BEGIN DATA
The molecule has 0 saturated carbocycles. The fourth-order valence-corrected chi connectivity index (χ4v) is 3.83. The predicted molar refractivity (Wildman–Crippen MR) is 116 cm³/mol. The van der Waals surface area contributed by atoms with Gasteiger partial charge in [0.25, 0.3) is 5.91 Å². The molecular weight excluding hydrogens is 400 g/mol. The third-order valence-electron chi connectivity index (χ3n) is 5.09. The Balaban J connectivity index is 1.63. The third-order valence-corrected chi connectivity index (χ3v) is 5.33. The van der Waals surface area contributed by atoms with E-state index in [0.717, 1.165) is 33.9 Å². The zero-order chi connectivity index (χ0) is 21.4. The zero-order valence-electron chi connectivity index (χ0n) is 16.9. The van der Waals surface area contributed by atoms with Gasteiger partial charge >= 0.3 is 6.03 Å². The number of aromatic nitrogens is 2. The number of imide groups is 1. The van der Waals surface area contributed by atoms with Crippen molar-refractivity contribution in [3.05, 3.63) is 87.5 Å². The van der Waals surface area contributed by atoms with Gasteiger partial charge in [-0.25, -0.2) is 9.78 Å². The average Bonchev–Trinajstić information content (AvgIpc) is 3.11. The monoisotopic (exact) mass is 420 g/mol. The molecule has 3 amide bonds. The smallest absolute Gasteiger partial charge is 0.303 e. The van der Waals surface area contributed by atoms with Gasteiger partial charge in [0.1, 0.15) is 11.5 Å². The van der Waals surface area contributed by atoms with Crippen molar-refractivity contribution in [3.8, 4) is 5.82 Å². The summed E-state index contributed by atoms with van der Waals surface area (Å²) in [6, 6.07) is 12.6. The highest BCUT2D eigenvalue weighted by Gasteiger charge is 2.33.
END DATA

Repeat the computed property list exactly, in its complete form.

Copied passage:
The molecule has 0 saturated carbocycles. The fourth-order valence-corrected chi connectivity index (χ4v) is 3.83. The predicted molar refractivity (Wildman–Crippen MR) is 116 cm³/mol. The van der Waals surface area contributed by atoms with Gasteiger partial charge in [0.25, 0.3) is 5.91 Å². The molecular weight excluding hydrogens is 400 g/mol. The third-order valence-electron chi connectivity index (χ3n) is 5.09. The Balaban J connectivity index is 1.63. The third-order valence-corrected chi connectivity index (χ3v) is 5.33. The van der Waals surface area contributed by atoms with E-state index in [0.717, 1.165) is 33.9 Å². The zero-order chi connectivity index (χ0) is 21.4. The zero-order valence-electron chi connectivity index (χ0n) is 16.9. The van der Waals surface area contributed by atoms with Gasteiger partial charge >= 0.3 is 6.03 Å². The number of aromatic nitrogens is 2. The number of imide groups is 1. The van der Waals surface area contributed by atoms with Crippen molar-refractivity contribution in [3.05, 3.63) is 87.5 Å². The van der Waals surface area contributed by atoms with Gasteiger partial charge in [-0.25, -0.2) is 9.78 Å². The average Bonchev–Trinajstić information content (AvgIpc) is 3.11. The monoisotopic (exact) mass is 420 g/mol. The molecule has 3 amide bonds. The smallest absolute Gasteiger partial charge is 0.303 e. The van der Waals surface area contributed by atoms with Gasteiger partial charge in [0.1, 0.15) is 11.5 Å². The van der Waals surface area contributed by atoms with Crippen molar-refractivity contribution in [3.8, 4) is 5.82 Å². The summed E-state index contributed by atoms with van der Waals surface area (Å²) in [6, 6.07) is 12.6. The highest BCUT2D eigenvalue weighted by Gasteiger charge is 2.33.